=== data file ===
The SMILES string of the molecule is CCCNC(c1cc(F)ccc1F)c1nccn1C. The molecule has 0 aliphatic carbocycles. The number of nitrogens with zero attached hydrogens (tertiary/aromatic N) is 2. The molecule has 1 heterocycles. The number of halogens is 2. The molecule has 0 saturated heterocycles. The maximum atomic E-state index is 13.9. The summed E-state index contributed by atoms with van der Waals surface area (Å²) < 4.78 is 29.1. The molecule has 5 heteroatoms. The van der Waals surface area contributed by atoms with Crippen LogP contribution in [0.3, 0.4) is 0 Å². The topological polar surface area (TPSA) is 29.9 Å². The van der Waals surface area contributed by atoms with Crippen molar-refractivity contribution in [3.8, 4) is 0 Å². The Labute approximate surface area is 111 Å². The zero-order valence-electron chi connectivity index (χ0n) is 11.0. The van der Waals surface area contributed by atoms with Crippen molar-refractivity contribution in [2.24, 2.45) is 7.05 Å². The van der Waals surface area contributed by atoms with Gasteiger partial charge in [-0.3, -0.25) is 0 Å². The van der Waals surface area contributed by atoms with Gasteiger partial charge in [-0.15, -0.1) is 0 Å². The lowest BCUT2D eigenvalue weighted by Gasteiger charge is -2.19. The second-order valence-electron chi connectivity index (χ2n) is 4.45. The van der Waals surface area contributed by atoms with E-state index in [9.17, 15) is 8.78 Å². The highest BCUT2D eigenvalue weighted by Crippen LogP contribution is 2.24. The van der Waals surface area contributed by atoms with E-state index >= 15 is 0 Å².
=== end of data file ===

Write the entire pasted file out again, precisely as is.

The SMILES string of the molecule is CCCNC(c1cc(F)ccc1F)c1nccn1C. The molecule has 0 aliphatic carbocycles. The number of nitrogens with zero attached hydrogens (tertiary/aromatic N) is 2. The molecule has 1 heterocycles. The number of halogens is 2. The molecule has 0 saturated heterocycles. The maximum atomic E-state index is 13.9. The summed E-state index contributed by atoms with van der Waals surface area (Å²) < 4.78 is 29.1. The molecule has 5 heteroatoms. The van der Waals surface area contributed by atoms with Crippen LogP contribution in [0.3, 0.4) is 0 Å². The topological polar surface area (TPSA) is 29.9 Å². The van der Waals surface area contributed by atoms with Crippen molar-refractivity contribution in [3.8, 4) is 0 Å². The Labute approximate surface area is 111 Å². The zero-order valence-electron chi connectivity index (χ0n) is 11.0. The van der Waals surface area contributed by atoms with Crippen molar-refractivity contribution in [2.24, 2.45) is 7.05 Å². The van der Waals surface area contributed by atoms with Gasteiger partial charge in [-0.3, -0.25) is 0 Å². The van der Waals surface area contributed by atoms with Gasteiger partial charge in [-0.15, -0.1) is 0 Å². The lowest BCUT2D eigenvalue weighted by Gasteiger charge is -2.19. The second-order valence-electron chi connectivity index (χ2n) is 4.45. The van der Waals surface area contributed by atoms with E-state index in [9.17, 15) is 8.78 Å². The highest BCUT2D eigenvalue weighted by Crippen LogP contribution is 2.24. The van der Waals surface area contributed by atoms with E-state index >= 15 is 0 Å².